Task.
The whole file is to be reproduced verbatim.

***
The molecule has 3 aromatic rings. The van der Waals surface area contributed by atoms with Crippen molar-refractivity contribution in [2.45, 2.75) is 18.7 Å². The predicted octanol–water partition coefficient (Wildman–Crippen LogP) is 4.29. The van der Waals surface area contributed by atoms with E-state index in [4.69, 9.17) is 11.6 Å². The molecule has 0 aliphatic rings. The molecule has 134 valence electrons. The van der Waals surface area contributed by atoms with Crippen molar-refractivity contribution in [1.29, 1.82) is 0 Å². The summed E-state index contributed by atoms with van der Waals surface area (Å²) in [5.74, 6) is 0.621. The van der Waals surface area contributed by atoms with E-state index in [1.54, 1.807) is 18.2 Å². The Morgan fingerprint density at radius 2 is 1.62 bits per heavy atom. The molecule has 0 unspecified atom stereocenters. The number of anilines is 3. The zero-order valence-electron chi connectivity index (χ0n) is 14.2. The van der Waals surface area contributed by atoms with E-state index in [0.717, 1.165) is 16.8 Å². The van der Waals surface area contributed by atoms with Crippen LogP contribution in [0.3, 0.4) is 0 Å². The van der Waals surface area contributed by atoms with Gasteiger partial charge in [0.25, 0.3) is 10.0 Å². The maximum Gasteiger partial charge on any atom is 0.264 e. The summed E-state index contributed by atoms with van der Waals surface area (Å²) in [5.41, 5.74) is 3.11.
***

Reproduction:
The molecule has 3 aromatic rings. The van der Waals surface area contributed by atoms with Crippen molar-refractivity contribution in [2.45, 2.75) is 18.7 Å². The predicted octanol–water partition coefficient (Wildman–Crippen LogP) is 4.29. The van der Waals surface area contributed by atoms with E-state index in [4.69, 9.17) is 11.6 Å². The molecule has 0 aliphatic rings. The molecule has 134 valence electrons. The van der Waals surface area contributed by atoms with Crippen molar-refractivity contribution in [1.29, 1.82) is 0 Å². The summed E-state index contributed by atoms with van der Waals surface area (Å²) in [5.74, 6) is 0.621. The van der Waals surface area contributed by atoms with E-state index in [1.54, 1.807) is 18.2 Å². The Morgan fingerprint density at radius 2 is 1.62 bits per heavy atom. The molecule has 0 unspecified atom stereocenters. The number of anilines is 3. The zero-order valence-electron chi connectivity index (χ0n) is 14.2. The van der Waals surface area contributed by atoms with E-state index in [0.717, 1.165) is 16.8 Å². The van der Waals surface area contributed by atoms with Crippen LogP contribution in [0.3, 0.4) is 0 Å². The van der Waals surface area contributed by atoms with Gasteiger partial charge in [0.25, 0.3) is 10.0 Å². The maximum Gasteiger partial charge on any atom is 0.264 e. The summed E-state index contributed by atoms with van der Waals surface area (Å²) in [5.41, 5.74) is 3.11.